Falkirk Council looks at plans to open school swimming pools and leisure facilities to public
Ideas to open up schools’ swimming pools and other leisure facilities to the public are being considered, councillors have been told.
Kenneth Lawrie, chief executive, told councillors that “up and down the country” other councils were looking at options for bringing facilities together to “improve income and reduce costs.”
Mr Lawrie made his remarks at a special full council meeting on Wednesday, as members discussed the future of Falkirk Community Trust.
For the past 10 years, the arms-length organisation has overseen the district’s culture, arts and sports services – but that will change in April, when it comes back under full council control.
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While some members, who were opposed to the change, questioned the idea of schools replacing leisure centres, Mr Lawrie said that his own experience had taught him that it could be a success.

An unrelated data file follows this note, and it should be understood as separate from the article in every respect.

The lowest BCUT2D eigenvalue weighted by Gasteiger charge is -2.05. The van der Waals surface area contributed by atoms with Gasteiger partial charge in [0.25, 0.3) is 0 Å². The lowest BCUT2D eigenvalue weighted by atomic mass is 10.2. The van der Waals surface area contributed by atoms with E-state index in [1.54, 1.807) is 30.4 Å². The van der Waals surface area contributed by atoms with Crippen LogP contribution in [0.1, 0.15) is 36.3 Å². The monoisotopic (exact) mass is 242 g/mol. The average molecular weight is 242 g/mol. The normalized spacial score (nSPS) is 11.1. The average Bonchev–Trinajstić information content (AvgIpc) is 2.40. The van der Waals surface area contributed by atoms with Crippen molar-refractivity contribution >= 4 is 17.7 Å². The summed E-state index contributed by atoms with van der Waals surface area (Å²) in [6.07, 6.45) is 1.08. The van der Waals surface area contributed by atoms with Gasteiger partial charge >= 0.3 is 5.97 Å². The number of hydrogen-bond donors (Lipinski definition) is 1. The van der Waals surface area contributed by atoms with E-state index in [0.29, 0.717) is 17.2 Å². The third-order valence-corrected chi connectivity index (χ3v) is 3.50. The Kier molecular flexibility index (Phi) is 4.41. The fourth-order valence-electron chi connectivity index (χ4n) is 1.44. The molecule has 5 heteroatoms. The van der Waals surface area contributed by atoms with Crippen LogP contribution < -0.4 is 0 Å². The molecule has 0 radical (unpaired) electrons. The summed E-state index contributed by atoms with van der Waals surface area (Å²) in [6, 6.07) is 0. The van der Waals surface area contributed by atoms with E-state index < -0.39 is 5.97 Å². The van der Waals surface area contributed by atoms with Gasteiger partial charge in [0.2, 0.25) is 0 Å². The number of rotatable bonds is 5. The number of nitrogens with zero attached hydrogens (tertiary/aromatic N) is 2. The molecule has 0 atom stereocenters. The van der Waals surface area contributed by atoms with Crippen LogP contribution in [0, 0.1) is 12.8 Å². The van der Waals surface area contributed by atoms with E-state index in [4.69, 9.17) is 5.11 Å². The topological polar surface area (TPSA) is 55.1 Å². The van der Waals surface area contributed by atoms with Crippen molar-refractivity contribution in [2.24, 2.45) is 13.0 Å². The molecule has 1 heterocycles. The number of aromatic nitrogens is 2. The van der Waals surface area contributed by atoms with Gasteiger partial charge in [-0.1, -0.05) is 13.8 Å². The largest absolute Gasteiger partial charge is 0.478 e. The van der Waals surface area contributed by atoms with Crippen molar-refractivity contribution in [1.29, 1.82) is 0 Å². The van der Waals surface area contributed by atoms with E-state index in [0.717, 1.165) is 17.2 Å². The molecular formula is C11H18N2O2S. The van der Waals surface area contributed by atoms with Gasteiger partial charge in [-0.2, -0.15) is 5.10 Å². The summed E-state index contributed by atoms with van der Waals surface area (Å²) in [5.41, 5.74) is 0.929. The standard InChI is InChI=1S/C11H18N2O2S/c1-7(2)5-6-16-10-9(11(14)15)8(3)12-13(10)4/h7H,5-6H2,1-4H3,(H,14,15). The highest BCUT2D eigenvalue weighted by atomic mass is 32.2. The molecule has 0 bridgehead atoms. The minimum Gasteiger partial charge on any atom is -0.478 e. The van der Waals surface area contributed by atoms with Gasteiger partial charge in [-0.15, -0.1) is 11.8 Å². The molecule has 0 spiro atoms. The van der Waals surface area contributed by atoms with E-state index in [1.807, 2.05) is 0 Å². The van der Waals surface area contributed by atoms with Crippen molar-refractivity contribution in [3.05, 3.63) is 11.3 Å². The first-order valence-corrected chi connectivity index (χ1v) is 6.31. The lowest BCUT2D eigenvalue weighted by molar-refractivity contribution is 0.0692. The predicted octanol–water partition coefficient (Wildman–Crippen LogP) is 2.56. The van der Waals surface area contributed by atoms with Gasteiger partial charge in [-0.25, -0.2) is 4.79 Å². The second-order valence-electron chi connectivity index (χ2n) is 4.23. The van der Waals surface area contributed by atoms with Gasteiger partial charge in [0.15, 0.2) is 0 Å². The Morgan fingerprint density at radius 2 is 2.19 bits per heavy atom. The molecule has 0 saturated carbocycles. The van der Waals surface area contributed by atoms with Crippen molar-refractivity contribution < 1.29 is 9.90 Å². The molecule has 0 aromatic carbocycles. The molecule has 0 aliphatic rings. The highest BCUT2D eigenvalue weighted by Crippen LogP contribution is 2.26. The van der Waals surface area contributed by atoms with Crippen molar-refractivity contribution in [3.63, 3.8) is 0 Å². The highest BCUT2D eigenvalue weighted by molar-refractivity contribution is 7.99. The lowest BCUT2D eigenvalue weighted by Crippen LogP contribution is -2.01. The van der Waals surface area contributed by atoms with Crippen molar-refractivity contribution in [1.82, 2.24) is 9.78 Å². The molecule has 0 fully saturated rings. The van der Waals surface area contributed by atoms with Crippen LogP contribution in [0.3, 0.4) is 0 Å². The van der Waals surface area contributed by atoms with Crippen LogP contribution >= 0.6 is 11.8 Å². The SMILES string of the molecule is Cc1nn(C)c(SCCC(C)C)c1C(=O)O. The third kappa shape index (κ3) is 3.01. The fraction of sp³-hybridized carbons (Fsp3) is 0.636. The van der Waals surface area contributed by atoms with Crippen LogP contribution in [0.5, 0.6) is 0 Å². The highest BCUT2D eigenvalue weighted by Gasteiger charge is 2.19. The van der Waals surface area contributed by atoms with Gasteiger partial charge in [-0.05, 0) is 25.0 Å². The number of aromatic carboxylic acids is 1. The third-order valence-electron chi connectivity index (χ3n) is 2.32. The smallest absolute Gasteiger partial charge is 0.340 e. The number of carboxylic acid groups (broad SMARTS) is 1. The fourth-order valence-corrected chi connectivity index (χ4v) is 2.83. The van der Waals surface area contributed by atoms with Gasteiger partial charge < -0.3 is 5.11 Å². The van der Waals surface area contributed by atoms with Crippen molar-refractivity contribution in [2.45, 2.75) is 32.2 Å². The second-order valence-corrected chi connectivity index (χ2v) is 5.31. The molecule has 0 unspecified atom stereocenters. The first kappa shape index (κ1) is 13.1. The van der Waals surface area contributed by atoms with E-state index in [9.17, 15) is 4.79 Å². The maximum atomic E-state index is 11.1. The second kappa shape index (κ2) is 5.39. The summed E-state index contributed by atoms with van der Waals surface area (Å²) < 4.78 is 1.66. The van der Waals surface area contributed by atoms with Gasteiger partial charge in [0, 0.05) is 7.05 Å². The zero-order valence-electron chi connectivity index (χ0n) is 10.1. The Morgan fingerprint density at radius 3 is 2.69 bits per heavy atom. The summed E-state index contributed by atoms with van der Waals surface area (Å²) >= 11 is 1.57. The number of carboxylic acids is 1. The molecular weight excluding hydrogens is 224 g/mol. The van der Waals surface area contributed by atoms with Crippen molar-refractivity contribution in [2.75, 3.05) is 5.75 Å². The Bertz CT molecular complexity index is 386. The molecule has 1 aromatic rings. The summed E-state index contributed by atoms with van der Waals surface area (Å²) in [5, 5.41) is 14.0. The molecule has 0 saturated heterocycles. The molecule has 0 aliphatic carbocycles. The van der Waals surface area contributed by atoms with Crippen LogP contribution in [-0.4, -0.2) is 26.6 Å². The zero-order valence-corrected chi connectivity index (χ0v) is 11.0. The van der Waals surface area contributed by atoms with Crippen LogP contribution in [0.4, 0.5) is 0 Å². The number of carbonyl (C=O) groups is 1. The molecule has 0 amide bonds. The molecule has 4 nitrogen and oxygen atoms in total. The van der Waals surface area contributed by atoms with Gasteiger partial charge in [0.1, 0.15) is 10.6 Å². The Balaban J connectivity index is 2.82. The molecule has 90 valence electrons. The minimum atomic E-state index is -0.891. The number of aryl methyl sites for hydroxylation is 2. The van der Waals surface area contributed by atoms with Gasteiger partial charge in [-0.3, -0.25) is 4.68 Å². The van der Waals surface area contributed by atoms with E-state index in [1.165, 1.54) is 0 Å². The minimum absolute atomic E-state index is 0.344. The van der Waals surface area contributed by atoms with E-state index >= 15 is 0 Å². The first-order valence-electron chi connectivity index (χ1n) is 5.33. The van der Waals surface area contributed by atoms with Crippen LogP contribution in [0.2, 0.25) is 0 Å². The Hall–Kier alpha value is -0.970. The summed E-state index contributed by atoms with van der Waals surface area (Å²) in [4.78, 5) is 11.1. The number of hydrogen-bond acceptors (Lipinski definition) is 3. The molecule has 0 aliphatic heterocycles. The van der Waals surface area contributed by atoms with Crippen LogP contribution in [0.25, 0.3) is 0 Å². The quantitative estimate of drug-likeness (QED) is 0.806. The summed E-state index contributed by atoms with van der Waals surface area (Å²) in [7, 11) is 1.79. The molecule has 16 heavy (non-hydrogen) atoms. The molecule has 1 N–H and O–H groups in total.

He said: “Where a school, a health centre, a library, a swimming pool were separate, if you bring them together – albeit that might be controversial – once it is done you tend to find there is a high degree of buy-in and much great usage, growing income and reduced costs.”
Using schools more to replace ageing leisure facilities has been discussed for several years by councillors as part of the ongoing strategic property review, which aims to close outdated facilities.
Now, as the facilities come under full council control, they will face intense scrutiny to see where savings can be made.
Robert Naylor, director of children’s services, said he believed making better use of schools would increase community access.
As sport and leisure will soon come into the children’s services’ portfolio, he said he already had “fairly detailed” discussions about how to improve access and how that might also generate income.
Councillor David Aitchison said that he was concerned using Bo’ness Academy facilities in place of the recreation centre would lead to reduced opening times for pensioners in particular who would not choose to go at weekends or evenings.
Mr Naylor said it would not necessarily mean restricting access to times outwith school hours, although this was likely to be the case at first.